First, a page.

There can be a balance for parents and children to make time for each other and have time for themselves without eliminating all the fun stuff. At least it worked for us.

Aline Racicot, Spring Hill

Re: Oct. 30 Dan DeWitt column

Brown-Waite's votes define her

I think calling U.S. Rep. Ginny Brown-Waite mean-spirited was extremely kind to a woman who in the past has done so much for helping to empty the U.S. Treasury for the war in Iraq, sending wads of cash to Halliburton and Brown and Root to be squandered on defective, deadly showers at the U.S. compound and doing little for Hernando County residents.

Other than a million dollars to study cows for a couple of guys west of Brooksville, I haven't heard of anything she has brought to Hernando County.

This mean-spirited party rubber stamp hasn't had an original thought until her recent call for the president to ask her permission to accept the Nobel Peace Prize. Yet she continues to seek newspaper space ahead her next election 12 months from now. It would be wise for those of us who still have a roof over our heads, a job and decent health care, to check out a politically neutral Web site (www.themiddleclass.org) and place it in our favorites file for reference.

The site rates the voting record of Congress on every piece of legislation. The Web site also can be used to read each piece of legislation so that we might become familiar with the bill and why it affects the middle class.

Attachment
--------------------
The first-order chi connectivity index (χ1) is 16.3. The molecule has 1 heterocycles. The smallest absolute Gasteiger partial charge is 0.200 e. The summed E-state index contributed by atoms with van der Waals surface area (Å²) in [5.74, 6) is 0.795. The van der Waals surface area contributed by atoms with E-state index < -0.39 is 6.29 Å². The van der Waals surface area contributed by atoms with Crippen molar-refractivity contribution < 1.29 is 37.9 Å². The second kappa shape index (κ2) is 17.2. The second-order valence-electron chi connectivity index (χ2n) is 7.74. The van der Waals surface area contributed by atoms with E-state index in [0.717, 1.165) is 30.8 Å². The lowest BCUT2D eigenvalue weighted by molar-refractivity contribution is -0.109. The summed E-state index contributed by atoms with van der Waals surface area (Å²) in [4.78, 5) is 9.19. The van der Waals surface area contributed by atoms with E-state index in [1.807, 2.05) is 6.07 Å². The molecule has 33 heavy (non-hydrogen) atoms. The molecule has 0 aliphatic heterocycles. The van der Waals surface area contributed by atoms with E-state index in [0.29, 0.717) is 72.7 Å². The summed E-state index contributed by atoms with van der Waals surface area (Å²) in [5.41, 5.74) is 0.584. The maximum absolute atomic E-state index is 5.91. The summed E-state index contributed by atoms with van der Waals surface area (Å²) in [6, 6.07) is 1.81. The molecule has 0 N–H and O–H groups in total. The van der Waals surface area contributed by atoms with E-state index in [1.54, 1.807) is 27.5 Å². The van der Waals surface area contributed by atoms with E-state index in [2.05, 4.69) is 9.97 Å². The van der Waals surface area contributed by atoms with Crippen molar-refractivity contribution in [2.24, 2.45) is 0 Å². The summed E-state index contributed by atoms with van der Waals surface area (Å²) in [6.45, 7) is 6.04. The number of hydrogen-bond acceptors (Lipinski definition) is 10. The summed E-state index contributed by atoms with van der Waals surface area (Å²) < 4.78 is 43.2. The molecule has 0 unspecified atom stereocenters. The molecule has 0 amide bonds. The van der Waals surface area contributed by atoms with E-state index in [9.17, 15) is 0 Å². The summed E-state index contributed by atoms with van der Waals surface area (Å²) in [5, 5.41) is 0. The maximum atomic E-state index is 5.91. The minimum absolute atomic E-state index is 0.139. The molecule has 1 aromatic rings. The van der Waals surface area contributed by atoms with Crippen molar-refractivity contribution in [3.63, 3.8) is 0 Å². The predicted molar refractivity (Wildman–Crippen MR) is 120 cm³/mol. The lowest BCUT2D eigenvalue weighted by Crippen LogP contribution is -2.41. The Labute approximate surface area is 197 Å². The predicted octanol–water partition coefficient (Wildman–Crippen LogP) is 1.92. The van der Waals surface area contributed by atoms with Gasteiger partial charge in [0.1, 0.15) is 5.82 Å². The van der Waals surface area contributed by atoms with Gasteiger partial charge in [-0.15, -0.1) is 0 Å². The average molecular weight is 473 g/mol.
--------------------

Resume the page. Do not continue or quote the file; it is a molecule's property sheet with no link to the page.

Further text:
For instance, she recently voted against a bill, HR 3548 — the Corporate and Financial Institution Compensation Fairness Act of 2009, a bill that would have given shareholders of a publicly traded company an opportunity to vote on the gigantic compensation, pay and golden parachutes given to CEOs of those public corporations.

Why would she do that? The legislation would give shareholders a voice in company pay policy?

Our junior and senior high school students will be interested to note that the Web site also indicates that our congresswoman recently voted against HR 3221, the Student Aid and Fiscal Responsibility Act of 2009. This bill would end the subsidies given to lenders that write student loans. Instead, it allows the Treasury to issue the loans directly to students, eliminating the middle man and saving $87 billion, to be used to increase the amount available to loan, plus increasing the Pell grants from $5,350 a year to $6,900 by 2019.

By the way, you don't pay back Pell grants, you keep the money, get a good education and become a taxpayer and, perhaps, an employer, so you can continue to make a difference in the lives of the next generation of taxpayers. Why did she vote nay? She was probably told to, but who knows?

Dave Mulholland, Spring Hill

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Let's remember the County Commission's impact fee cut 11/03/09 [Last modified: Tuesday, November 3, 2009 8:47pm]